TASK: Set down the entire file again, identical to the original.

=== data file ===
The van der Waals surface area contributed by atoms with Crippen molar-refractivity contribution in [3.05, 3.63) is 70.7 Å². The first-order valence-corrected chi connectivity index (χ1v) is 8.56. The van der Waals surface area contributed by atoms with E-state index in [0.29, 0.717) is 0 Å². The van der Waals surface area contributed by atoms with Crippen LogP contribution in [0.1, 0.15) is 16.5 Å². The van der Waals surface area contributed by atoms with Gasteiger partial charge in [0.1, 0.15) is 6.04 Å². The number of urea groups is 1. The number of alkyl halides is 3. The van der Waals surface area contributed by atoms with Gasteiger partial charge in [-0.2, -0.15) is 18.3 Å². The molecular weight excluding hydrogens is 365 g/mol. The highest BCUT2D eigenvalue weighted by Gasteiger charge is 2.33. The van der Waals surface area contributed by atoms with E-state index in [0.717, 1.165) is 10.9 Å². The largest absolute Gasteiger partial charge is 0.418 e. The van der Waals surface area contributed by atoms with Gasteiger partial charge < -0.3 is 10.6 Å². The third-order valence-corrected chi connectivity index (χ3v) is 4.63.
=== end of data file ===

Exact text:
The van der Waals surface area contributed by atoms with Crippen molar-refractivity contribution in [3.05, 3.63) is 70.7 Å². The first-order valence-corrected chi connectivity index (χ1v) is 8.56. The van der Waals surface area contributed by atoms with E-state index in [0.29, 0.717) is 0 Å². The van der Waals surface area contributed by atoms with Crippen LogP contribution in [0.1, 0.15) is 16.5 Å². The van der Waals surface area contributed by atoms with Gasteiger partial charge in [0.1, 0.15) is 6.04 Å². The number of urea groups is 1. The number of alkyl halides is 3. The van der Waals surface area contributed by atoms with Gasteiger partial charge in [-0.2, -0.15) is 18.3 Å². The molecular weight excluding hydrogens is 365 g/mol. The highest BCUT2D eigenvalue weighted by Gasteiger charge is 2.33. The van der Waals surface area contributed by atoms with E-state index in [0.717, 1.165) is 10.9 Å². The largest absolute Gasteiger partial charge is 0.418 e. The van der Waals surface area contributed by atoms with Gasteiger partial charge < -0.3 is 10.6 Å². The third-order valence-corrected chi connectivity index (χ3v) is 4.63.